Lonely Planet Writer

Replica of Unesco World Heritage prehistoric Chauvet cave opens in France

A replica of a cave painting found in the Chauvet Cave.
A replica of a cave painting found in the Chauvet Cave. Image by EOL Learning and Education Group / CC BY 2.0

Grotte Chauvet in the Ardeche region of France is a 36,000 year old cave that was granted Unesco World Heritage status in 2014. The prehistoric cave, discovered in 1994,  is home to some of the world’s oldest figurative cave drawings and was preserved for 20,000 years as the entrance was blocked by fallen rocks. A team of scientists took two and half years to make a replica of the cave so that the reproduction is as authentic as the original as possible – including humidity levels, smell and the stalactites and stalagmites. The cave drawings have been reproduced with charcoal using 3D imaging and sculptors, painters and engineers working on them. Visitors will be able to see over 1000 drawings. The replica grotto, now open to the public, is located 1km from the original site and was built at a cost of €55 million.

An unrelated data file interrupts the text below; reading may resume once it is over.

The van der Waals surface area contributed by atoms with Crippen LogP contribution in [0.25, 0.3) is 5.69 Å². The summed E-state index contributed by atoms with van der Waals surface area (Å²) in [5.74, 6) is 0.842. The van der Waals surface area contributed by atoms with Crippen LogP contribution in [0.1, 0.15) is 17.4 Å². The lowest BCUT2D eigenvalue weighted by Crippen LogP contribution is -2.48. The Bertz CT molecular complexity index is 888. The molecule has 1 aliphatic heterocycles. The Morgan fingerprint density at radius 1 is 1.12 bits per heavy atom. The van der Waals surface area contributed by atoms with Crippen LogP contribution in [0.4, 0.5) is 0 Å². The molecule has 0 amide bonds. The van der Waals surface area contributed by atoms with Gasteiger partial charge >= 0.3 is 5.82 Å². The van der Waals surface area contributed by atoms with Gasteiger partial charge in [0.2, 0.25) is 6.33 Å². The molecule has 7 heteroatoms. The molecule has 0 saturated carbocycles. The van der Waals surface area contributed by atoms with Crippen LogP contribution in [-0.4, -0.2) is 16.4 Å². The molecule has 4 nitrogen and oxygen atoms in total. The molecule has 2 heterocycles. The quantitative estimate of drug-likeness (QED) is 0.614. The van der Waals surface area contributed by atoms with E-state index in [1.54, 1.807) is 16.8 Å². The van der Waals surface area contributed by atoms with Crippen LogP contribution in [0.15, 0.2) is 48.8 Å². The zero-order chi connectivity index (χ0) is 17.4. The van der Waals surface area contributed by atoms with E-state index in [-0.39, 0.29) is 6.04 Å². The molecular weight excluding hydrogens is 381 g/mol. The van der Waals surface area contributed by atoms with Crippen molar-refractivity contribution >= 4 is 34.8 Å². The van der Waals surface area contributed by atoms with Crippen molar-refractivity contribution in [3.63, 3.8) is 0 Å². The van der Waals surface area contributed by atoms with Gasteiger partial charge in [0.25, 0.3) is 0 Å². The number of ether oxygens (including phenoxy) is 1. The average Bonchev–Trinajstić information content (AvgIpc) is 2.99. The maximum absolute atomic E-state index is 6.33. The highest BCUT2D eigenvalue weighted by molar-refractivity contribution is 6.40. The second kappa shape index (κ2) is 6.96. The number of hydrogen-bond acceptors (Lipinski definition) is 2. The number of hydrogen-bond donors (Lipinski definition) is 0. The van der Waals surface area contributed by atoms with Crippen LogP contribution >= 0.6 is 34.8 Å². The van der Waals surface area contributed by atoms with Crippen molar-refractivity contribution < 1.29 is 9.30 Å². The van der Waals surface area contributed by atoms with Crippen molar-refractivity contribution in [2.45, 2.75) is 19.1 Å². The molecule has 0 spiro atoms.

Read more: thelocal.fr